On Tuesday, Attorney General Eric Holder said the United States should automatically register "every eligible voter in America" by coordinating modern technology and existing databases that are available, while insisting in-person voter fraud rarely occurs.
In a speech at the John F. Kennedy Presidential Library in Boston, Holder said "modern technology provides ways to address many of the problems that impede the efficient administration of elections."
The U.S. Senate Judiciary Committee is scheduled to hold hearings on "the state of the right to vote" on December 19; any changes to the nation's voting laws would need Congressional approval.
Republicans concerned about the prevalence of voter fraud are hesitant to adopt laws that could make the elections more susceptible to fraud.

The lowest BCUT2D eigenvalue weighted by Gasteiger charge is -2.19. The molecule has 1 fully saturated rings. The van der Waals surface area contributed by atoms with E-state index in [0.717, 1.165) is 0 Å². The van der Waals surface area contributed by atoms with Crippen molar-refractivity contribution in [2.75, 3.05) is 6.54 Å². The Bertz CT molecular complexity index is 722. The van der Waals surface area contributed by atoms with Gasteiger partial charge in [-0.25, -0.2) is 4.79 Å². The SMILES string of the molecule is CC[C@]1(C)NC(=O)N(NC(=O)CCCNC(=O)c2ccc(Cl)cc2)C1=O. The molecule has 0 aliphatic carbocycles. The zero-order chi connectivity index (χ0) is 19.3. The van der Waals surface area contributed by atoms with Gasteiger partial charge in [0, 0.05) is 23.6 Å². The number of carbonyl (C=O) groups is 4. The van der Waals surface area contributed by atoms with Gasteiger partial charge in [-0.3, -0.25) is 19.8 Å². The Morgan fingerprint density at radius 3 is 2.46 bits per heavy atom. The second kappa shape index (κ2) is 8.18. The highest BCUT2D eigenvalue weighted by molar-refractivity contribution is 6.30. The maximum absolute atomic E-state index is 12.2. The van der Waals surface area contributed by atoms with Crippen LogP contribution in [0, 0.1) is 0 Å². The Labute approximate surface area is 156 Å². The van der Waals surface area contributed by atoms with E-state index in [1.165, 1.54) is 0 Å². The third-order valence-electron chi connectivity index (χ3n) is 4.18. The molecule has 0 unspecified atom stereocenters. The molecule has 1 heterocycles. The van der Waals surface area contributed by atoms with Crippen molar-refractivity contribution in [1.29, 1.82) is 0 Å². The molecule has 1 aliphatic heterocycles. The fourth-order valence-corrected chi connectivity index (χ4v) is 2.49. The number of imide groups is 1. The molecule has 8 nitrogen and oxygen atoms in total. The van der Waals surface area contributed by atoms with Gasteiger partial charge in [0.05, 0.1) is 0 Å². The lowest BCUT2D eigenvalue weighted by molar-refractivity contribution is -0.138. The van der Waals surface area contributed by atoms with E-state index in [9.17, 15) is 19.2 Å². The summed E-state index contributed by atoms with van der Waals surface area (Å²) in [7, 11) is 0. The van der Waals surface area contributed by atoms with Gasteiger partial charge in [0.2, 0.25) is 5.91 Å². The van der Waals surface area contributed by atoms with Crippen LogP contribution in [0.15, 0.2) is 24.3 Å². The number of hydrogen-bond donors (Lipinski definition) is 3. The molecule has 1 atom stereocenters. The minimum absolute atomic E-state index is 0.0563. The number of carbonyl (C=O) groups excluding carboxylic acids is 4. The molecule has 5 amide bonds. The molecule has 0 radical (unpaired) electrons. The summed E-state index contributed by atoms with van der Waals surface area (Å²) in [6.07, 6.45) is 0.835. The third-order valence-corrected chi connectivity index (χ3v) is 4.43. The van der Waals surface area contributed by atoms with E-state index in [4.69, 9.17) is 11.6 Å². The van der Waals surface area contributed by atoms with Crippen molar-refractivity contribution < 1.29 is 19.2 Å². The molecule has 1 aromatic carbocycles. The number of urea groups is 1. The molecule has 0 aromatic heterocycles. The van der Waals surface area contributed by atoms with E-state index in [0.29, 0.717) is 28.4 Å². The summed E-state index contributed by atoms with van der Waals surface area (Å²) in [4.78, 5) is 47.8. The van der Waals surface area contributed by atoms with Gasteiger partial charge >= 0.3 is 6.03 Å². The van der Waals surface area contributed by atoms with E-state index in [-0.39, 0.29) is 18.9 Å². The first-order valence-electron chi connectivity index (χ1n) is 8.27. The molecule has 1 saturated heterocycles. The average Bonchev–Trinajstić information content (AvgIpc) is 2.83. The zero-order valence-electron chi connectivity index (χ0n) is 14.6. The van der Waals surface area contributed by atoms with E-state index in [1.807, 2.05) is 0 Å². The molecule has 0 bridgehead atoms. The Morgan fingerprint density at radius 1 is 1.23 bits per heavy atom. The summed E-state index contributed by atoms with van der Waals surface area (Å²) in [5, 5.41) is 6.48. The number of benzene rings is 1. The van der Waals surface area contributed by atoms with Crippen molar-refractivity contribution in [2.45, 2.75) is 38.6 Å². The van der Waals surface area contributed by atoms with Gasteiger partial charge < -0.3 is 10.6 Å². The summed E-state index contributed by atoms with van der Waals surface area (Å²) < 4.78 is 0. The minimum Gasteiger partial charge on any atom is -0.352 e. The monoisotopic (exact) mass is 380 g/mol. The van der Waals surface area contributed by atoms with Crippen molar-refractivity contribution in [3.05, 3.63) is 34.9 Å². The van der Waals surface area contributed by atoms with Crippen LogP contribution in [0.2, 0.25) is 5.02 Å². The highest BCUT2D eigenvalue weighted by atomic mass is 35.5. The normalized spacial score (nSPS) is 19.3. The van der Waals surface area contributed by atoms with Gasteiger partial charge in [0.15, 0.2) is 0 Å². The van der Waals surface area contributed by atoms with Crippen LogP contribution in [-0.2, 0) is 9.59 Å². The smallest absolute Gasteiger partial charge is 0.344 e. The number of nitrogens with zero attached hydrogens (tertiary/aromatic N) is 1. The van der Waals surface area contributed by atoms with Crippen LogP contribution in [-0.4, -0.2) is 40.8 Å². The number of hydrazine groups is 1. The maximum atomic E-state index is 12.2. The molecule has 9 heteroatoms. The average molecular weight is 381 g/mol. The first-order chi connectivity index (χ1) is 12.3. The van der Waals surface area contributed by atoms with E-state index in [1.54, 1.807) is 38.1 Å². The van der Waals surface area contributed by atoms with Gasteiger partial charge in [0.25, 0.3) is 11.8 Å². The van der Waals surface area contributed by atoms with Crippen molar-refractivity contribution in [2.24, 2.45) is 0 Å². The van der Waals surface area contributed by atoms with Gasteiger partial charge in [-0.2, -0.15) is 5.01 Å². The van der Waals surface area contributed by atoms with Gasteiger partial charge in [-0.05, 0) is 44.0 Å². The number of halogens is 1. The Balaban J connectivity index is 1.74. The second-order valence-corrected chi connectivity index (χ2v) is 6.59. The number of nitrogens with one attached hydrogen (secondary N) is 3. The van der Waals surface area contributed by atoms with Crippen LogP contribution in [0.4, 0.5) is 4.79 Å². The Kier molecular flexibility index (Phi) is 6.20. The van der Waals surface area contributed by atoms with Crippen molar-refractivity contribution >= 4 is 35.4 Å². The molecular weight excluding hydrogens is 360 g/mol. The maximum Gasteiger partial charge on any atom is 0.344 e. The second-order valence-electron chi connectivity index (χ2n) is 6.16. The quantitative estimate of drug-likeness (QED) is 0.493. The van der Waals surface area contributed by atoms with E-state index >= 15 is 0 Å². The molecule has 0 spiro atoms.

Holder, though, insisted voter fraud was essentially non-existent, even though a man posing as Holder was able to obtain his ballot earlier in the year at a Washington, D.C. polling location.
"You can't get groups of sufficient numbers of people that are willing to face that possibility and try to influence an election, which is why in-person voter fraud simply doesn't exist to the extent that some on the right have said that it does," Holder claimed.
Holder also said the U.S. should consider having elections on the weekends.
"We should rethink this whole notion that voting only occurs on Tuesday, which is an agricultural notion from way back," Holder said. "Why not have voting on weekends?"